IT experts strongly recommend limiting the installment of apps on all devices with access to company data. According to the information provided by IBM, an American multinationaltechnology company, over 60 per cent of the leading dating apps studied are vulnerable to medium and/or severe vulnerabilities that put application data, as well as data stored on the device, at risk (5). That is why developers of information security policies should be especially careful while determining at-risk apps, limiting their application, and ensuring adherence to the rules.
To get an understanding of what is required for information security management, a reference can be made to ISO 27001: 2013, which sets a standard for security management systems. It is aimed at all types of businesses regardless of their size or sphere of functioning. Even though the standard is not obligatory, authorities in some countries refer to its rules while checking compliance with data protection laws (6).
2. Implement Information Security policies into employment agreements (other binding instruments)
In order to make information security policies binding they should be incorporated in either employment agreements or other binding documents of a company. Practices of implementation of rules vary around the world. In some countries these rules have to be incorporated in the employment agreement. Otherwise, further introduction of the policy would mean unilateral changes to the employment agreement. In such situations it is essential to get written acceptance of the rules. In other countries, trade unions together with employers enjoy a right to introduce internal regulations, which include information security policies. Consequently, it is advisable to get employees’ signatures confirming their awareness of the introduced policies.
Another important point is to have a mechanism for information security policy revision. Symantec reports discovery of more than 430 million new unique pieces of malware in 2015 (7). This number increases each year. Therefore, only frequent updating of the policy can make it effective for cyber security protection.
3. Take disciplinary actions in case of non-compliance
As all violations of internal regulations, breaches of information technology policy should lead to internal investigations. If a breach is unintentional and does not cause significant damage, employers ought to make sure that it will not happen again. To that end, employers can talk to employees, once again explaining the importance of adherence to the policy. Furthermore, extra training may be of use.
In the case of more severe violations, employees may be subject to disciplinary action including termination of employment. Disciplinary actions in this case should be in line with the general disciplinary policy within a company. A disciplinary action should reflect the seriousness of an employee’s breach of the Information Security Policy. All jurisdictions have their own standards with regard to disciplinary action (e.g., the principles of progressive discipline).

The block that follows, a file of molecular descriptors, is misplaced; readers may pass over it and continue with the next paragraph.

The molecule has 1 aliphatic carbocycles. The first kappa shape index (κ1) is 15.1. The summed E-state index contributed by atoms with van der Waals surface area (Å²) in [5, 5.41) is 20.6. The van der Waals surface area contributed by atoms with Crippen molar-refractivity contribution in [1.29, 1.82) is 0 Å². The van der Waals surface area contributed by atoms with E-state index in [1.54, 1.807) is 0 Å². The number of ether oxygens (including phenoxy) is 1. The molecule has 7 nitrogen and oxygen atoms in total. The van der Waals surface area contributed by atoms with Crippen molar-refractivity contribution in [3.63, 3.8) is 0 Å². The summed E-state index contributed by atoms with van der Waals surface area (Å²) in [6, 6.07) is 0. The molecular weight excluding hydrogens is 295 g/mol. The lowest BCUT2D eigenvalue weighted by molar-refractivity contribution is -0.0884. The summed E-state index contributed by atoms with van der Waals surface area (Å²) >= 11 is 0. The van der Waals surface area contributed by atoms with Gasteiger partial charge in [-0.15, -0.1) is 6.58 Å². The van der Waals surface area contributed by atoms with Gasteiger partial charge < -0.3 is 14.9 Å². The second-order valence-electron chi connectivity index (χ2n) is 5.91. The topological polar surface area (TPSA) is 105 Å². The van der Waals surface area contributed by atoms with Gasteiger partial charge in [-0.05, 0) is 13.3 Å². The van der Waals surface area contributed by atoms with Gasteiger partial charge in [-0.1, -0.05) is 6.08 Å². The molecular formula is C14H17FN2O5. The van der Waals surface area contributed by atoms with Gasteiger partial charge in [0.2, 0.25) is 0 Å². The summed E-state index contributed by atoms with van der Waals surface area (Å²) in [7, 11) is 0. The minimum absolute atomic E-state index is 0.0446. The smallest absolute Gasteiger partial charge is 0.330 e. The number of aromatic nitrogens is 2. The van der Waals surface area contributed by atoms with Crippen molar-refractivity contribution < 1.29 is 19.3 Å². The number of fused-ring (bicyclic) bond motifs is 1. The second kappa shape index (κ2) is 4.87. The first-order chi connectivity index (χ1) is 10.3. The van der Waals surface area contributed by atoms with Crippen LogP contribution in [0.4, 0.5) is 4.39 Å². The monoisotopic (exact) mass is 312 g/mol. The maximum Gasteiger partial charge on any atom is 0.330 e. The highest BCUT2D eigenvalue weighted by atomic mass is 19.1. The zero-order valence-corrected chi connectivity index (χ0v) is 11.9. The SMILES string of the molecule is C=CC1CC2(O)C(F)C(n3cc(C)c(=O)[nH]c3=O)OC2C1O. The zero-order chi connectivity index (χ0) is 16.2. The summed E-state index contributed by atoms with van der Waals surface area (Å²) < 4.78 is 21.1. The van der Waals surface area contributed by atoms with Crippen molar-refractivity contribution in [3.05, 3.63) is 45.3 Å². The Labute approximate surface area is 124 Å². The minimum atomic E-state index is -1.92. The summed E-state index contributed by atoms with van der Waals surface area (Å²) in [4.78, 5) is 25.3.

It is important to remember that if senior staff does not take the information security policy seriously, others will not do it either. Moreover, if disciplinary actions are taken only against some employees who breach the rules, it may be considered discrimination. Thus, employers have to set the rules and control their enforcement by all employees.
Besides, it is one of the primary obligations of managers to maintain the integrity of cybersecurity at their company. If they cannot cope with it, relevant steps should be taken. There is a widespread practice of dismissing CEOs following cyber-attacks against their companies. For example, in the case of the cyber-attacks which hit Sony in 2014 and resulted in terabytes of data revealed, Amy Pascal, the then-CEO of Sony, was fired (8).
4. Educate employees on Information Security Policies
Even if information security policies are included in employment agreements or otherwise made binding, they can only help protect information’s integrity when employees have a clear understanding of their rules.
That is why it is not enough to just make a brief explanation of the rules or even conduct a training session for employees. Employers interested in the cyber security of their companies should organize trainings for all employees on an on-going basis. At these trainings employees ought to get updates in the IT security sphere and be trained to deal with emerging cyber threats.
Nowadays there is a wide range of developed programs for such trainings. Training games let people better learn new information. Trainings for IT staff have to be organized by the leading experts in the internet security sphere, as a lot depends on the IT staff’s expertise.
Special attention is worth paying to checking whether employees understand the rules of Information Security policies. As surveys show, most managers do not have any tests for employees to identify the gaps in their knowledge and understanding of the Information Security Policies. Obviously, it often makes such policies ineffective.
The founder and chairman of the Ponemon Institute Larry Ponemon said: “Data breaches normally aren't about bad people. It's normally about good people making mistakes or business processes that fail.”
That is why employers who wish to protect their companies’ data from intrusion should focus on reducing the human risks. It can be done by means of creating information security policies and their implementation through employment agreements or other legal instruments. On-going training is an essential part of cyber-risk management. Such training has to clearly explain to employees how they should deal with various electronic devices and the data collected on them. In case of breaches of the rules, employers should investigate the case properly and, if needed, take disciplinary measures up to and including dismissal. The same is applicable to the high-level managers of companies who do not take appropriate steps to secure their company’s data.
Published by: Terralex Connections, November 2016